While the European car industry appears to give its full backing to European Commission’s ambitious proposal for effective ban of ICE (internal combustion engine) vehicles from 2035 onward, opposition to the initiative is nonetheless growing among its opponents, experts told Sputnik.
In July, the commission proposed to ditch the sale of new fossil fuel cars, including hybrid and natural gas vehicles, in a bid to reach a zero vehicle emissions target by 2035. Even though car manufacturers did not immediately oppose the scheme, there have been voices contradicting it.
In early September, Gilles Leborgne, Renault Group’s Executive Vice President in engineering, requested that the ban on sales of gas vehicles is moved by five years to 2040 so that the carmaker provides more affordable vehicles to consumers first.
Czech Prime Minister Andrej Babis said that he would challenge what he described as the decision of the ecologists in the European Parliament. Italy also joined the opposition to the measure as it seeks to shield sports car brands, including Lamborghini, Ferrari, and others from it.
“It is a big challenging puzzle. We must make sure that all pieces are dealt with at the same time if Europe is to meet its very ambitious target: industrial adaptation, loading infrastructure, fiscal policies… It is only if all the right conditions are in place that the transition to the electric vehicle will happen smoothly,” Cara McLaughlin, Communications Director for the ACEA (European Automobile Manufacturers’ Association), said.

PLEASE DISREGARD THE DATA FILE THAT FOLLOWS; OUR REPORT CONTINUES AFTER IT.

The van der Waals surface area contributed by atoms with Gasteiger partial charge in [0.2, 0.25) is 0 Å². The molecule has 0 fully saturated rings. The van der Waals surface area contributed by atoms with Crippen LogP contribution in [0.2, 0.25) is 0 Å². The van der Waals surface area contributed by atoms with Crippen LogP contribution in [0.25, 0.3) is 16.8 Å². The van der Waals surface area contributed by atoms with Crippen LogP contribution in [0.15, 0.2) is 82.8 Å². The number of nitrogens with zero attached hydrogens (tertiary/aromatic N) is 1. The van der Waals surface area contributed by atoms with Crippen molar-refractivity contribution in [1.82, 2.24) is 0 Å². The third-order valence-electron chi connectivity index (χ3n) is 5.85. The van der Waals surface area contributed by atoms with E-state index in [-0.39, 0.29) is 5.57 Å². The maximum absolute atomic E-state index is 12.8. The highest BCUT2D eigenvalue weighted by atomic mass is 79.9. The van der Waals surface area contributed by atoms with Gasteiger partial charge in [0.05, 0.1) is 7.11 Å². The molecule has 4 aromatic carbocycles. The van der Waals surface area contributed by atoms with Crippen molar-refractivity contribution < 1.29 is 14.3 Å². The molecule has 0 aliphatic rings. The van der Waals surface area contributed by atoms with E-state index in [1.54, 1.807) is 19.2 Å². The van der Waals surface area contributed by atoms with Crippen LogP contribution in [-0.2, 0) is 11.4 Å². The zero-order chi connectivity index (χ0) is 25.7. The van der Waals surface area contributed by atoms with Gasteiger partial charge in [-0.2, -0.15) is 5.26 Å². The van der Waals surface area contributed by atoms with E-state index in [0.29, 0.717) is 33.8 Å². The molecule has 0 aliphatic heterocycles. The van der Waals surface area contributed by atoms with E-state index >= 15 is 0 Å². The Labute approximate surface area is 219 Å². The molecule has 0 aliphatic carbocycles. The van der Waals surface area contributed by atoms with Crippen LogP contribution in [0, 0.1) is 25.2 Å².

Another issue in the implementation of the EU plan is the lack of enough charging points in 10 member states, including Lithuania, Poland, and Romania, the ACEA said, voicing concerns that the networks will not be established throughout the whole of Europe in time.
“Fiscality is also a major question mark: taxes and excises on car and fuel represent huge revenues for European governments. As fuels disappear, governments will have to carry the taxes forward to the vehicle or find another way to keep the revenue for the state, which could also increase the cost of an Electric Car for the customer. Not easy,” a spokesperson for the association added.
Francisco Contino, an energy expert at the Ecole Polytechnique de Bruxelles, believes that the EU Commission’s roadmap is simplified to the extreme.
“There are physical limits to the improvement of recharging. You can only intensify the process with more power. The electric charging will never beat the energy density of liquid fuels, and the issue is mainly the peaks of reloading when you instantly need a lot of power,” he said.
The EU plan does not leave any room for existing alternative solutions, such as burning synthetic methane as a fuel. Overall, the European authorities should have proposed clear CO2 objectives, allowing carmakers to come up with creative solutions, the expert added.